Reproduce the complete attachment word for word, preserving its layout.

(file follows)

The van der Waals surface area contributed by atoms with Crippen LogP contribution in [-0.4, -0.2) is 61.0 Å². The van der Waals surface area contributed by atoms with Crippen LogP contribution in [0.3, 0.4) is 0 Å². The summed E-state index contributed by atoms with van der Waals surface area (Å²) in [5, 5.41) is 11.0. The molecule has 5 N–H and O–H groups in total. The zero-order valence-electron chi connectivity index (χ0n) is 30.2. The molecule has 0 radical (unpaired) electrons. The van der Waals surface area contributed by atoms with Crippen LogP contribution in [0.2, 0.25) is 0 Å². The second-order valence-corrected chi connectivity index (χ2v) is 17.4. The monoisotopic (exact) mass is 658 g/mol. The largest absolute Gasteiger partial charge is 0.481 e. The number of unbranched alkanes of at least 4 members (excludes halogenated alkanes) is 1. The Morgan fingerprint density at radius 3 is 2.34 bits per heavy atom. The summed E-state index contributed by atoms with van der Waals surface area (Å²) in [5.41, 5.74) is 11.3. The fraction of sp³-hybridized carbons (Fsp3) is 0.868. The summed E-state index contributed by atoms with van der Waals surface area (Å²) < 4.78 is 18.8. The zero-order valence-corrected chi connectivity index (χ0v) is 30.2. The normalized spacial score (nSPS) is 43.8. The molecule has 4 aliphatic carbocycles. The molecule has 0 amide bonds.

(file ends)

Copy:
The van der Waals surface area contributed by atoms with Crippen LogP contribution in [-0.4, -0.2) is 61.0 Å². The van der Waals surface area contributed by atoms with Crippen LogP contribution in [0.3, 0.4) is 0 Å². The summed E-state index contributed by atoms with van der Waals surface area (Å²) in [5, 5.41) is 11.0. The molecule has 5 N–H and O–H groups in total. The zero-order valence-electron chi connectivity index (χ0n) is 30.2. The molecule has 0 radical (unpaired) electrons. The van der Waals surface area contributed by atoms with Crippen LogP contribution in [0.2, 0.25) is 0 Å². The second-order valence-corrected chi connectivity index (χ2v) is 17.4. The monoisotopic (exact) mass is 658 g/mol. The largest absolute Gasteiger partial charge is 0.481 e. The number of unbranched alkanes of at least 4 members (excludes halogenated alkanes) is 1. The Morgan fingerprint density at radius 3 is 2.34 bits per heavy atom. The summed E-state index contributed by atoms with van der Waals surface area (Å²) in [5.41, 5.74) is 11.3. The fraction of sp³-hybridized carbons (Fsp3) is 0.868. The summed E-state index contributed by atoms with van der Waals surface area (Å²) < 4.78 is 18.8. The zero-order valence-corrected chi connectivity index (χ0v) is 30.2. The normalized spacial score (nSPS) is 43.8. The molecule has 4 aliphatic carbocycles. The molecule has 0 amide bonds.